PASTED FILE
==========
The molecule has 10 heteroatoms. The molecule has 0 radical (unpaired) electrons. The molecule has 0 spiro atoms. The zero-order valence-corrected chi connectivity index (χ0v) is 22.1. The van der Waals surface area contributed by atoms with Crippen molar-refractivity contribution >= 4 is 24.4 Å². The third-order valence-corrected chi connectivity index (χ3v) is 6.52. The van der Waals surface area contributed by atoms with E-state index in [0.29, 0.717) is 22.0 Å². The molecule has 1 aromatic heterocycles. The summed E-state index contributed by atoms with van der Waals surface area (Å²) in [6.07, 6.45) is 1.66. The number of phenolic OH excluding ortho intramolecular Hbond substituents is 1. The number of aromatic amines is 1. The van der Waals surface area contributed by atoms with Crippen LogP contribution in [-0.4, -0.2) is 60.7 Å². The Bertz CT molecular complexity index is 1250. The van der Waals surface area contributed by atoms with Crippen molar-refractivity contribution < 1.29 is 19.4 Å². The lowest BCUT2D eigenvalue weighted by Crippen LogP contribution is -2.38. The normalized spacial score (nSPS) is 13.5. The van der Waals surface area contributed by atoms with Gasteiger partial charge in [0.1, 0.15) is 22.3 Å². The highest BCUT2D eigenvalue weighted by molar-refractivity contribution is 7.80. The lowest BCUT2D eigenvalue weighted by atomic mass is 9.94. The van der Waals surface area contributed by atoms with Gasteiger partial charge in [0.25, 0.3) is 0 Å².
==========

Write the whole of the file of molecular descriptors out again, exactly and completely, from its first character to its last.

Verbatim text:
The molecule has 10 heteroatoms. The molecule has 0 radical (unpaired) electrons. The molecule has 0 spiro atoms. The zero-order valence-corrected chi connectivity index (χ0v) is 22.1. The van der Waals surface area contributed by atoms with Crippen molar-refractivity contribution >= 4 is 24.4 Å². The third-order valence-corrected chi connectivity index (χ3v) is 6.52. The van der Waals surface area contributed by atoms with E-state index in [0.29, 0.717) is 22.0 Å². The molecule has 1 aromatic heterocycles. The summed E-state index contributed by atoms with van der Waals surface area (Å²) in [6.07, 6.45) is 1.66. The number of phenolic OH excluding ortho intramolecular Hbond substituents is 1. The number of aromatic amines is 1. The van der Waals surface area contributed by atoms with Crippen LogP contribution in [-0.4, -0.2) is 60.7 Å². The Bertz CT molecular complexity index is 1250. The van der Waals surface area contributed by atoms with Crippen molar-refractivity contribution < 1.29 is 19.4 Å². The lowest BCUT2D eigenvalue weighted by Crippen LogP contribution is -2.38. The normalized spacial score (nSPS) is 13.5. The van der Waals surface area contributed by atoms with Gasteiger partial charge in [0.1, 0.15) is 22.3 Å². The highest BCUT2D eigenvalue weighted by molar-refractivity contribution is 7.80. The lowest BCUT2D eigenvalue weighted by atomic mass is 9.94. The van der Waals surface area contributed by atoms with Gasteiger partial charge in [0.25, 0.3) is 0 Å².